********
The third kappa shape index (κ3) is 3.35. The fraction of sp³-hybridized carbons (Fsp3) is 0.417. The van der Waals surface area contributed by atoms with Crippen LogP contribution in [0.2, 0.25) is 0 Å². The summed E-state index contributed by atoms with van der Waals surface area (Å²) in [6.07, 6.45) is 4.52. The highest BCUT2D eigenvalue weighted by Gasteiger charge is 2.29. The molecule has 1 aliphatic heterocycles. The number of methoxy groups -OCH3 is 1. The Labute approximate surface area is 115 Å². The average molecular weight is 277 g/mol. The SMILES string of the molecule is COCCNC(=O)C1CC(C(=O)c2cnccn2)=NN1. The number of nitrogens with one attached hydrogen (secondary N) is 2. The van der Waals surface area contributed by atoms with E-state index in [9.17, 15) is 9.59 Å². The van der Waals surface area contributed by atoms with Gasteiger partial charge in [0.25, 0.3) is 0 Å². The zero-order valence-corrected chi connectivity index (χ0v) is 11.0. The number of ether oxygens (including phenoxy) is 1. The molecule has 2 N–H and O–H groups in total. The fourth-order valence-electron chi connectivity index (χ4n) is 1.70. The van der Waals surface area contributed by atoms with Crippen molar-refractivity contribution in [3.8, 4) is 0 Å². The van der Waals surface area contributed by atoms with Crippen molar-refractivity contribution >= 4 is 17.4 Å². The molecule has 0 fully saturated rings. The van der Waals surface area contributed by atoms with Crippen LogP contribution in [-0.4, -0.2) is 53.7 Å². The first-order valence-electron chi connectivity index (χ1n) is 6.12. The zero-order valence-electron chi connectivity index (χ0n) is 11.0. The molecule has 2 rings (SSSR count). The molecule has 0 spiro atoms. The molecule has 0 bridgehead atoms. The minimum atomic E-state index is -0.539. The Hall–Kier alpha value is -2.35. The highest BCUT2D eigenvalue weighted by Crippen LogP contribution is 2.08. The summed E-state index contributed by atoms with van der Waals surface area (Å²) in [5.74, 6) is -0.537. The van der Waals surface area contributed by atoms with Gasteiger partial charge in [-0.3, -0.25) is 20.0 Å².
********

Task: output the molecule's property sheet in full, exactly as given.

The third kappa shape index (κ3) is 3.35. The fraction of sp³-hybridized carbons (Fsp3) is 0.417. The van der Waals surface area contributed by atoms with Crippen LogP contribution in [0.2, 0.25) is 0 Å². The summed E-state index contributed by atoms with van der Waals surface area (Å²) in [6.07, 6.45) is 4.52. The highest BCUT2D eigenvalue weighted by Gasteiger charge is 2.29. The molecule has 1 aliphatic heterocycles. The number of methoxy groups -OCH3 is 1. The Labute approximate surface area is 115 Å². The average molecular weight is 277 g/mol. The SMILES string of the molecule is COCCNC(=O)C1CC(C(=O)c2cnccn2)=NN1. The number of nitrogens with one attached hydrogen (secondary N) is 2. The van der Waals surface area contributed by atoms with E-state index in [9.17, 15) is 9.59 Å². The van der Waals surface area contributed by atoms with Gasteiger partial charge in [0.25, 0.3) is 0 Å². The zero-order valence-corrected chi connectivity index (χ0v) is 11.0. The number of ether oxygens (including phenoxy) is 1. The molecule has 2 N–H and O–H groups in total. The fourth-order valence-electron chi connectivity index (χ4n) is 1.70. The van der Waals surface area contributed by atoms with Crippen molar-refractivity contribution in [3.8, 4) is 0 Å². The van der Waals surface area contributed by atoms with Crippen molar-refractivity contribution >= 4 is 17.4 Å². The molecule has 0 fully saturated rings. The van der Waals surface area contributed by atoms with Crippen LogP contribution in [-0.4, -0.2) is 53.7 Å². The first-order valence-electron chi connectivity index (χ1n) is 6.12. The zero-order valence-electron chi connectivity index (χ0n) is 11.0. The molecule has 2 rings (SSSR count). The molecule has 0 spiro atoms. The molecule has 0 bridgehead atoms. The minimum atomic E-state index is -0.539. The Hall–Kier alpha value is -2.35. The highest BCUT2D eigenvalue weighted by Crippen LogP contribution is 2.08. The summed E-state index contributed by atoms with van der Waals surface area (Å²) in [5.74, 6) is -0.537. The van der Waals surface area contributed by atoms with Gasteiger partial charge in [-0.3, -0.25) is 20.0 Å².